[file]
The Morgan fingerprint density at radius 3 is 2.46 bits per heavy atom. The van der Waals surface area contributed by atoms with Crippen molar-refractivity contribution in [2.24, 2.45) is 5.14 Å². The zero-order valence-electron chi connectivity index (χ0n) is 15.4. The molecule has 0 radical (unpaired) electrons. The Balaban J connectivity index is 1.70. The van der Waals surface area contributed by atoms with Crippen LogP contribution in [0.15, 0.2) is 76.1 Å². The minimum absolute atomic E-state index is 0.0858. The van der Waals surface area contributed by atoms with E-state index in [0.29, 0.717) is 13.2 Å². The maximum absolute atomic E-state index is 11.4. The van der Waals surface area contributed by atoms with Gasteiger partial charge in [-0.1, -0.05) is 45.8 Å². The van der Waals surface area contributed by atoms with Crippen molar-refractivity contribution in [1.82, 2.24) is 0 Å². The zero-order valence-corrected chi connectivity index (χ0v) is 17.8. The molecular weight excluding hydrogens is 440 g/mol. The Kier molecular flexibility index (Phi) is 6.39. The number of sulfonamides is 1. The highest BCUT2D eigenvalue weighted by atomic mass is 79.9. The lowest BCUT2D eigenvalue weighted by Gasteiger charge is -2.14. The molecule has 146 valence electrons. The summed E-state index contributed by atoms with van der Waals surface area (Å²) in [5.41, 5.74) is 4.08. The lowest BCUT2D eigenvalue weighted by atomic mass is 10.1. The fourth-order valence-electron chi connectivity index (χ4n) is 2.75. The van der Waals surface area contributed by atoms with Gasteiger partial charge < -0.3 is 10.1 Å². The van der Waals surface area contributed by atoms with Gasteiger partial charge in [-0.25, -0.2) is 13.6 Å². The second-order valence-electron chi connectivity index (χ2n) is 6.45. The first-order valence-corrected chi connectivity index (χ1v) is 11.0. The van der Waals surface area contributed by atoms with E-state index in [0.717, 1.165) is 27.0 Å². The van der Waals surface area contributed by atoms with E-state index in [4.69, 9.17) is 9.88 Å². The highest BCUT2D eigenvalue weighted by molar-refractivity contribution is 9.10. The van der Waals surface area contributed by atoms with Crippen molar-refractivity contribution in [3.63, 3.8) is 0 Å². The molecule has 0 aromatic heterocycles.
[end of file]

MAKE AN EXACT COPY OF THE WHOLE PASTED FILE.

The Morgan fingerprint density at radius 3 is 2.46 bits per heavy atom. The van der Waals surface area contributed by atoms with Crippen molar-refractivity contribution in [2.24, 2.45) is 5.14 Å². The zero-order valence-electron chi connectivity index (χ0n) is 15.4. The molecule has 0 radical (unpaired) electrons. The Balaban J connectivity index is 1.70. The van der Waals surface area contributed by atoms with Crippen LogP contribution in [0.15, 0.2) is 76.1 Å². The minimum absolute atomic E-state index is 0.0858. The van der Waals surface area contributed by atoms with E-state index in [0.29, 0.717) is 13.2 Å². The maximum absolute atomic E-state index is 11.4. The van der Waals surface area contributed by atoms with Gasteiger partial charge in [-0.1, -0.05) is 45.8 Å². The van der Waals surface area contributed by atoms with Crippen molar-refractivity contribution in [1.82, 2.24) is 0 Å². The zero-order valence-corrected chi connectivity index (χ0v) is 17.8. The molecular weight excluding hydrogens is 440 g/mol. The Kier molecular flexibility index (Phi) is 6.39. The number of sulfonamides is 1. The highest BCUT2D eigenvalue weighted by atomic mass is 79.9. The lowest BCUT2D eigenvalue weighted by Gasteiger charge is -2.14. The molecule has 146 valence electrons. The summed E-state index contributed by atoms with van der Waals surface area (Å²) in [5.41, 5.74) is 4.08. The lowest BCUT2D eigenvalue weighted by atomic mass is 10.1. The fourth-order valence-electron chi connectivity index (χ4n) is 2.75. The van der Waals surface area contributed by atoms with Gasteiger partial charge < -0.3 is 10.1 Å². The van der Waals surface area contributed by atoms with Gasteiger partial charge in [-0.25, -0.2) is 13.6 Å². The second-order valence-electron chi connectivity index (χ2n) is 6.45. The first-order valence-corrected chi connectivity index (χ1v) is 11.0. The van der Waals surface area contributed by atoms with E-state index in [0.717, 1.165) is 27.0 Å². The van der Waals surface area contributed by atoms with E-state index in [4.69, 9.17) is 9.88 Å². The highest BCUT2D eigenvalue weighted by molar-refractivity contribution is 9.10. The van der Waals surface area contributed by atoms with Crippen molar-refractivity contribution in [3.63, 3.8) is 0 Å². The molecule has 0 aromatic heterocycles.